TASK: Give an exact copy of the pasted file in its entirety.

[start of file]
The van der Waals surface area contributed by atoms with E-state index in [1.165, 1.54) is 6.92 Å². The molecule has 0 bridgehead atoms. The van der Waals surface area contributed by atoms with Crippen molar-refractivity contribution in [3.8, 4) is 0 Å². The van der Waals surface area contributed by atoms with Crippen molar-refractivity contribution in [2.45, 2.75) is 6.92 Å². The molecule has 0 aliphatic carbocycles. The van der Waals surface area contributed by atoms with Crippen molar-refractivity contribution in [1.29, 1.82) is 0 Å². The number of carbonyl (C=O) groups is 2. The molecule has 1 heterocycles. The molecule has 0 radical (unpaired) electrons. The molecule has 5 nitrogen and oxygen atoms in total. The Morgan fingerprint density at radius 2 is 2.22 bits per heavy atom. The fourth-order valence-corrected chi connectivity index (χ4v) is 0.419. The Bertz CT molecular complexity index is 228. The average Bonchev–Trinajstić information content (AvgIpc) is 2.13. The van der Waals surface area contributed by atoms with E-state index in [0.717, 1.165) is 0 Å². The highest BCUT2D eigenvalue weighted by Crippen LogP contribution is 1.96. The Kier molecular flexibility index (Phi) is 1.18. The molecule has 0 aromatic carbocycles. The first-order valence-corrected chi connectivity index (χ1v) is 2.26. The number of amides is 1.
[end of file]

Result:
The van der Waals surface area contributed by atoms with E-state index in [1.165, 1.54) is 6.92 Å². The molecule has 0 bridgehead atoms. The van der Waals surface area contributed by atoms with Crippen molar-refractivity contribution in [3.8, 4) is 0 Å². The van der Waals surface area contributed by atoms with Crippen molar-refractivity contribution in [2.45, 2.75) is 6.92 Å². The molecule has 0 aliphatic carbocycles. The van der Waals surface area contributed by atoms with Crippen molar-refractivity contribution in [1.29, 1.82) is 0 Å². The number of carbonyl (C=O) groups is 2. The molecule has 1 heterocycles. The molecule has 0 radical (unpaired) electrons. The molecule has 5 nitrogen and oxygen atoms in total. The Morgan fingerprint density at radius 2 is 2.22 bits per heavy atom. The fourth-order valence-corrected chi connectivity index (χ4v) is 0.419. The Bertz CT molecular complexity index is 228. The average Bonchev–Trinajstić information content (AvgIpc) is 2.13. The van der Waals surface area contributed by atoms with E-state index in [0.717, 1.165) is 0 Å². The highest BCUT2D eigenvalue weighted by Crippen LogP contribution is 1.96. The Kier molecular flexibility index (Phi) is 1.18. The molecule has 0 aromatic carbocycles. The first-order valence-corrected chi connectivity index (χ1v) is 2.26. The number of amides is 1.